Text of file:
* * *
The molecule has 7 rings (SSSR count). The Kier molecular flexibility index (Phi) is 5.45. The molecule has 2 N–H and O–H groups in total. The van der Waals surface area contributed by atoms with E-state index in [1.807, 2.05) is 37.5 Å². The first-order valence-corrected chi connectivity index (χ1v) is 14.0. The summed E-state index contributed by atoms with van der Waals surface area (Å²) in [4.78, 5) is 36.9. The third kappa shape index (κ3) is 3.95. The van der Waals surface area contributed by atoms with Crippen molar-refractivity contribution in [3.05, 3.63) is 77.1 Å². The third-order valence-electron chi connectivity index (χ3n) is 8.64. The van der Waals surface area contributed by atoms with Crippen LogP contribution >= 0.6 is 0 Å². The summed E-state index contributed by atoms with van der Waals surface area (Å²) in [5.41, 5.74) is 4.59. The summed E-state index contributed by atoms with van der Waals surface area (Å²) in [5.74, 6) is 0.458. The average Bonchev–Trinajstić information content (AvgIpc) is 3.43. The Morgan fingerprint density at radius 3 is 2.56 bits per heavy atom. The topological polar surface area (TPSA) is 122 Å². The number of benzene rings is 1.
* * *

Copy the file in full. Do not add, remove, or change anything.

The molecule has 7 rings (SSSR count). The Kier molecular flexibility index (Phi) is 5.45. The molecule has 2 N–H and O–H groups in total. The van der Waals surface area contributed by atoms with E-state index in [1.807, 2.05) is 37.5 Å². The first-order valence-corrected chi connectivity index (χ1v) is 14.0. The summed E-state index contributed by atoms with van der Waals surface area (Å²) in [4.78, 5) is 36.9. The third kappa shape index (κ3) is 3.95. The van der Waals surface area contributed by atoms with Crippen molar-refractivity contribution in [3.05, 3.63) is 77.1 Å². The third-order valence-electron chi connectivity index (χ3n) is 8.64. The van der Waals surface area contributed by atoms with Crippen LogP contribution >= 0.6 is 0 Å². The summed E-state index contributed by atoms with van der Waals surface area (Å²) in [5.41, 5.74) is 4.59. The summed E-state index contributed by atoms with van der Waals surface area (Å²) in [5.74, 6) is 0.458. The average Bonchev–Trinajstić information content (AvgIpc) is 3.43. The Morgan fingerprint density at radius 3 is 2.56 bits per heavy atom. The topological polar surface area (TPSA) is 122 Å². The number of benzene rings is 1.